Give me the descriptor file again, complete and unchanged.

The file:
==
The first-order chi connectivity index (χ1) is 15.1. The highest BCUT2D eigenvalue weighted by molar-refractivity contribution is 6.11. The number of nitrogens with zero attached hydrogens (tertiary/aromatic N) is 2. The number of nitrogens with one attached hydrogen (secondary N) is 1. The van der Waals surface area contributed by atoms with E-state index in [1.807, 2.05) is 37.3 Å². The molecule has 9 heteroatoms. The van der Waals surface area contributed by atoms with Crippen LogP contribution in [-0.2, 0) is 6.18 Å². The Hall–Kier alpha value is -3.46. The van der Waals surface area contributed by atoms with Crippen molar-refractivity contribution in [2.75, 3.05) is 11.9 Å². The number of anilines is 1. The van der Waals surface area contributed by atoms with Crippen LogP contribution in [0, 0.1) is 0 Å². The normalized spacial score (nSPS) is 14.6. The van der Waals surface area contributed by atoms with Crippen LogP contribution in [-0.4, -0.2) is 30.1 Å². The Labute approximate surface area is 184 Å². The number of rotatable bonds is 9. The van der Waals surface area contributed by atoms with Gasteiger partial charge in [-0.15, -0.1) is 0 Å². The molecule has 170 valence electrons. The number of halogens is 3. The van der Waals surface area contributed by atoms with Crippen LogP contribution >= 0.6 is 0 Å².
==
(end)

The first-order chi connectivity index (χ1) is 15.1. The highest BCUT2D eigenvalue weighted by molar-refractivity contribution is 6.11. The number of nitrogens with zero attached hydrogens (tertiary/aromatic N) is 2. The number of nitrogens with one attached hydrogen (secondary N) is 1. The van der Waals surface area contributed by atoms with E-state index in [1.807, 2.05) is 37.3 Å². The molecule has 9 heteroatoms. The van der Waals surface area contributed by atoms with Crippen LogP contribution in [-0.2, 0) is 6.18 Å². The Hall–Kier alpha value is -3.46. The van der Waals surface area contributed by atoms with Crippen molar-refractivity contribution in [2.75, 3.05) is 11.9 Å². The number of anilines is 1. The van der Waals surface area contributed by atoms with Crippen LogP contribution in [0, 0.1) is 0 Å². The normalized spacial score (nSPS) is 14.6. The van der Waals surface area contributed by atoms with Crippen LogP contribution in [-0.4, -0.2) is 30.1 Å². The Labute approximate surface area is 184 Å². The number of rotatable bonds is 9. The van der Waals surface area contributed by atoms with Gasteiger partial charge in [-0.15, -0.1) is 0 Å². The molecule has 170 valence electrons. The number of halogens is 3. The van der Waals surface area contributed by atoms with Crippen LogP contribution >= 0.6 is 0 Å².